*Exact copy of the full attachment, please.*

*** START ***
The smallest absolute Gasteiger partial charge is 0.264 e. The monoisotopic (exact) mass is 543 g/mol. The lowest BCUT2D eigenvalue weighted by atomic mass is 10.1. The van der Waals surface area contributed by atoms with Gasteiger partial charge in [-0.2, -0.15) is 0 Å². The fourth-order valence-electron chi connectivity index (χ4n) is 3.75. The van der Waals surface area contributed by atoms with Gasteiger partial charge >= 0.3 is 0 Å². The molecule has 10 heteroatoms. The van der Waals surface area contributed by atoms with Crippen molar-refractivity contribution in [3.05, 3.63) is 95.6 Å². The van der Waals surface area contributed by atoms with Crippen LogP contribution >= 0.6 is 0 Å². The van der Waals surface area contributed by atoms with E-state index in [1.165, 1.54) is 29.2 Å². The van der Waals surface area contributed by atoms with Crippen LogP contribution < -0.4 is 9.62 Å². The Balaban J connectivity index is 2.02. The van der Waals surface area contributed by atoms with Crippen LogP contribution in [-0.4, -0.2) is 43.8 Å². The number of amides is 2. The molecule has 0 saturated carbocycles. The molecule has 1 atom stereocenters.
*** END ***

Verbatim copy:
The smallest absolute Gasteiger partial charge is 0.264 e. The monoisotopic (exact) mass is 543 g/mol. The lowest BCUT2D eigenvalue weighted by atomic mass is 10.1. The van der Waals surface area contributed by atoms with Gasteiger partial charge in [-0.2, -0.15) is 0 Å². The fourth-order valence-electron chi connectivity index (χ4n) is 3.75. The van der Waals surface area contributed by atoms with Gasteiger partial charge >= 0.3 is 0 Å². The molecule has 10 heteroatoms. The van der Waals surface area contributed by atoms with Crippen molar-refractivity contribution in [3.05, 3.63) is 95.6 Å². The van der Waals surface area contributed by atoms with Crippen LogP contribution >= 0.6 is 0 Å². The van der Waals surface area contributed by atoms with E-state index in [1.165, 1.54) is 29.2 Å². The van der Waals surface area contributed by atoms with Crippen LogP contribution < -0.4 is 9.62 Å². The Balaban J connectivity index is 2.02. The van der Waals surface area contributed by atoms with Crippen LogP contribution in [-0.4, -0.2) is 43.8 Å². The number of amides is 2. The molecule has 0 saturated carbocycles. The molecule has 1 atom stereocenters.